In USSSA base ball is the batter out if he intentionally steps on the plate without a pitch being thrown.
by Gene Smith
Photo Bill Stanton: Checkswing.com
Gene asked: There was 10 seconds in the game and the visiting team was behind, so the batter intentionally step on the plate to extend the inning.
The umpire called him out. The game was extended.
Rick answered: Gene, thank you for your question.
I am not familiar with USSSA rules. If I understand the question correctly, the rule for this would be the same in all organizations.
In the Federation Rulebook, it is under Rule 7-3, Section 3 Batting Infractions - A Batter Shall Not: Art 2...Hit the ball fair or foul while either foot is touching the ground completely outside the lines of the batter's box or touching home plate.
Penalty for this infraction, the ball becomes dead immediately and the batter is out.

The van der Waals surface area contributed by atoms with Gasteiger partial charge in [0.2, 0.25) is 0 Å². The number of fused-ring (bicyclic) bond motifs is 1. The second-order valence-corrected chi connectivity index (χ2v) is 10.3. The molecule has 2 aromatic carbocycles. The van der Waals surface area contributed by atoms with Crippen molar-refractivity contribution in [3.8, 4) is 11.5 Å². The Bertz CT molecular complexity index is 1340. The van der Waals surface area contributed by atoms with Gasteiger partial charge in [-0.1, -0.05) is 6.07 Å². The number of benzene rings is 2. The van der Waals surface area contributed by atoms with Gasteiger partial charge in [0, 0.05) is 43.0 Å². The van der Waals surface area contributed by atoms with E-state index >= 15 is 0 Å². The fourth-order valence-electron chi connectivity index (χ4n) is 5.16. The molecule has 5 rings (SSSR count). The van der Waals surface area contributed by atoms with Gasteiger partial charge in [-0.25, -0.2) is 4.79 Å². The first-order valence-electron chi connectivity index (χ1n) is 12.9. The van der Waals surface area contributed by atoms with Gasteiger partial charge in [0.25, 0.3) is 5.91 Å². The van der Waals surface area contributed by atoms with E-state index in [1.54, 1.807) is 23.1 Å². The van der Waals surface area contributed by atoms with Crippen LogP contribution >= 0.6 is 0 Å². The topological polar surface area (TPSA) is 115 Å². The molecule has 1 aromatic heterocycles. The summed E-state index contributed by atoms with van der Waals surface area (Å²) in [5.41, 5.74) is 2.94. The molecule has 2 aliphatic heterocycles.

For a batter to be out for stepping on home plate, there must be a pitch and the batter must make contact with that pitch.
I cannot imagine any circumstance that an umpire would call a batter out, just for stepping on the plate. A batter could step on the plate during a swing; but if no contact with the ball was made, it is just a strike, not an out.
Would need some additional information surrounding the time limit that you mentioned. Generally speaking, if there is a time limit in a game, it is that no new inning will begin after a designated time.
One of the great things about baseball is there is no clock. In football and basketball, time can run out; but not in baseball.
If you get to the designated time for no new inning to start, but the game is not complete, then the umpires suspend the game, and it is picked up from that point, at a later date worked out by the teams involved.
Sounds like this one may have gotten pretty exciting when that call came to life.
I would be interested in hearing more about this and how it all played out on that field.
Yours in baseball,
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